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The interpretation of X-ray absorption spectra of water and ice
Stockholm University, Faculty of Science, Department of Physics.
2002 In: Chem. Phys. Lett., ISSN 0009-2614, Vol. 364, no 3-4, 363-370 p.Article in journal (Refereed) Published
Place, publisher, year, edition, pages
2002. Vol. 364, no 3-4, 363-370 p.
URN: urn:nbn:se:su:diva-23412OAI: diva2:191967
Part of urn:nbn:se:su:diva-286Available from: 2004-11-17 Created: 2004-11-17Bibliographically approved
In thesis
1. Local Structure of Hydrogen-Bonded Liquids
Open this publication in new window or tab >>Local Structure of Hydrogen-Bonded Liquids
2004 (English)Doctoral thesis, comprehensive summary (Other academic)
Abstract [en]

Ordinary yet unique, water is the substance on which life is based. Water seems, at first sight, to be a very simple molecule, consisting of two hydrogen atoms attached to one oxygen. Its small size belies the complexity of its action and its numerous anomalies, central to a broad class of important phenomena, ranging from global current circulation, terrestrial water and CO2 cycles to corrosion and wetting. The explanation of this complex behavior comes from water's unique ability to form extensive three-dimensional networks of hydrogen-bonds, whose nature and structures, in spite of a great deal of efforts involving a plethora of experimental and theoretical techniques, still lacks a complete scientific understanding.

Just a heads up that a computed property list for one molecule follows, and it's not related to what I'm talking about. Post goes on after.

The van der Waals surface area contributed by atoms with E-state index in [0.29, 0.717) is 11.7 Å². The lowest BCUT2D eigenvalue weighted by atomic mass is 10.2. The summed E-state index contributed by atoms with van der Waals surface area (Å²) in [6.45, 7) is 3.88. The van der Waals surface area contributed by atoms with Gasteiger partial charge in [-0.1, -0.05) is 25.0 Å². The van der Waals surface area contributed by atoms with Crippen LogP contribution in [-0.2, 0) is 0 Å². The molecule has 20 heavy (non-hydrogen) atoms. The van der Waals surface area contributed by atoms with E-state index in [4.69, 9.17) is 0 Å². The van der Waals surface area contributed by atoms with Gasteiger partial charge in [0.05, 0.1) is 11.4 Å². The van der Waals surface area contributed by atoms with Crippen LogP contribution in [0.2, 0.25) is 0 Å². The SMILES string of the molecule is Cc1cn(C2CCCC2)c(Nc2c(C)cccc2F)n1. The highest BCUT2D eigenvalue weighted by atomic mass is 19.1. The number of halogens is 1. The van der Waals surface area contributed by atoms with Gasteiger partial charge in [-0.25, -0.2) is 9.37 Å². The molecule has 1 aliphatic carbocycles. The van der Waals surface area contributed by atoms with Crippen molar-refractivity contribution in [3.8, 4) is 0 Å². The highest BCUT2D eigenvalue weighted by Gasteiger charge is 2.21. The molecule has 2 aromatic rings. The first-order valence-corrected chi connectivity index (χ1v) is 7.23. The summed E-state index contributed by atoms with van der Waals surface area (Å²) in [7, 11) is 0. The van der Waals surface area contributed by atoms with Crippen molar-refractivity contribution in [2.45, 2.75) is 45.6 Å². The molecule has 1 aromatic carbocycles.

This thesis is devoted to the study of the local structure of hydrogen-bonded liquids, with a particular emphasis on water, taking advantage of a combination of core-level spectroscopies and density functional theory spectra calculations. X-ray absorption, in particular, is found to be sensitive to the local hydrogen-bond environment, thus offering a very promising tool for spectroscopic identification of specific structural configurations in water, alcohols and aqueous solutions. More specifically, the characteristic spectroscopic signature of the broken hydrogen-bond at the hydrogen side is used to analyze the structure of bulk water, leading to the finding that most molecules are arranged in two hydrogen-bond configurations, in contrast to the picture provided by molecular dynamics simulations. At the liquid-vapor interface, an interplay of surface sensitive measurements and theoretical calculations enables us to distinguish a new interfacial species in equilibrium with the gas. In a similar approach the cluster form of the excess proton in highly concentrated acid solutions and the different coordination of methanol at the vacuum interface and in the bulk can also be clearly identified.

Finally the ability of core-level spectroscopies, aided by sophisticated density functional theory calculations, to directly probe the valence electronic structure of a system is used to observe the nature of the interaction between water molecules and solvated ions in solution. Water around transition metal ions is found to interact with the solute via orbital mixing with the metal d-orbitals. The hydrogen-bond between water molecules is explained in terms of electrostatic interactions enhanced by charge rehybridization in which charge transfer between connecting molecules is shown to be fundamental.

Place, publisher, year, edition, pages
Stockholm: Fysikum, 2004. 66 p.
hydrogen-bond, water, ice, density functional theory, DFT, core-level spectroscopies, x-ray absorption
National Category
Physical Chemistry
urn:nbn:se:su:diva-286 (URN)91-7265-969-6 (ISBN)
Public defence
2004-12-08, sal FA32, AlbaNova universitetscentrum, Roslagstullsbacken 21, Stockholm, 10:00
Available from: 2004-11-17 Created: 2004-11-17Bibliographically approved

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